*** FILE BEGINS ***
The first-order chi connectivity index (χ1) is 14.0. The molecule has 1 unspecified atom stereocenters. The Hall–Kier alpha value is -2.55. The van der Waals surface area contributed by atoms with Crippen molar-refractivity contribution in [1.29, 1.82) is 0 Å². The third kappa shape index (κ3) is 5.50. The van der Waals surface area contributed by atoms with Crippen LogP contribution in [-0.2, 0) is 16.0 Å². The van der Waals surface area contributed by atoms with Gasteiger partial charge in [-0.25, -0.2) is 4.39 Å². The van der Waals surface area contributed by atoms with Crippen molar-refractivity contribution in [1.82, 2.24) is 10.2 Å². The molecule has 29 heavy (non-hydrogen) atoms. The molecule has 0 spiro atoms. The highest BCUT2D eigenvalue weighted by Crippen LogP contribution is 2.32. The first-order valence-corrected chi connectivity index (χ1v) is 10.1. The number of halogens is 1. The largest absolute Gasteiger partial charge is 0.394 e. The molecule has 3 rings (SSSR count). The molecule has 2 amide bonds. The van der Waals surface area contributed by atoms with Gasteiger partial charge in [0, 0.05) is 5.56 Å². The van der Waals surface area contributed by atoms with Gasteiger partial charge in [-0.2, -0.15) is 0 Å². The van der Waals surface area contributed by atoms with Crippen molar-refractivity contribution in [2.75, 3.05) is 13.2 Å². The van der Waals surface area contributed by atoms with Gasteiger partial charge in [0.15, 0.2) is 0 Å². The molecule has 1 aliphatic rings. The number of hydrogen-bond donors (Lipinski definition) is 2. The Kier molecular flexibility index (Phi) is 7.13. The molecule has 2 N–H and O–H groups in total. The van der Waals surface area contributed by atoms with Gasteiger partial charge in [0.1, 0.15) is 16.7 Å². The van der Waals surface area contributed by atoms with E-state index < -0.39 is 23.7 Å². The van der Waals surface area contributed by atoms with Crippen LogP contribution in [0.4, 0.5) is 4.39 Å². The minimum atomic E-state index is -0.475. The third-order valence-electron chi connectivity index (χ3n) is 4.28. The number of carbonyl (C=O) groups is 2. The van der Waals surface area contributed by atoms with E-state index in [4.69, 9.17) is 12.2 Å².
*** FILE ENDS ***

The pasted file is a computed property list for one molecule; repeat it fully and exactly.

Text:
The first-order chi connectivity index (χ1) is 14.0. The molecule has 1 unspecified atom stereocenters. The Hall–Kier alpha value is -2.55. The van der Waals surface area contributed by atoms with Crippen molar-refractivity contribution in [1.29, 1.82) is 0 Å². The third kappa shape index (κ3) is 5.50. The van der Waals surface area contributed by atoms with Crippen LogP contribution in [-0.2, 0) is 16.0 Å². The van der Waals surface area contributed by atoms with Gasteiger partial charge in [-0.25, -0.2) is 4.39 Å². The van der Waals surface area contributed by atoms with Crippen molar-refractivity contribution in [1.82, 2.24) is 10.2 Å². The molecule has 29 heavy (non-hydrogen) atoms. The molecule has 0 spiro atoms. The highest BCUT2D eigenvalue weighted by Crippen LogP contribution is 2.32. The first-order valence-corrected chi connectivity index (χ1v) is 10.1. The number of halogens is 1. The largest absolute Gasteiger partial charge is 0.394 e. The molecule has 3 rings (SSSR count). The molecule has 2 amide bonds. The van der Waals surface area contributed by atoms with Gasteiger partial charge in [0, 0.05) is 5.56 Å². The van der Waals surface area contributed by atoms with Gasteiger partial charge in [-0.2, -0.15) is 0 Å². The van der Waals surface area contributed by atoms with Crippen molar-refractivity contribution in [2.75, 3.05) is 13.2 Å². The van der Waals surface area contributed by atoms with Gasteiger partial charge in [0.15, 0.2) is 0 Å². The molecule has 1 aliphatic rings. The number of hydrogen-bond donors (Lipinski definition) is 2. The Kier molecular flexibility index (Phi) is 7.13. The molecule has 2 N–H and O–H groups in total. The van der Waals surface area contributed by atoms with Gasteiger partial charge in [0.1, 0.15) is 16.7 Å². The van der Waals surface area contributed by atoms with E-state index < -0.39 is 23.7 Å². The van der Waals surface area contributed by atoms with Crippen LogP contribution in [0.4, 0.5) is 4.39 Å². The minimum atomic E-state index is -0.475. The third-order valence-electron chi connectivity index (χ3n) is 4.28. The number of carbonyl (C=O) groups is 2. The van der Waals surface area contributed by atoms with E-state index in [4.69, 9.17) is 12.2 Å².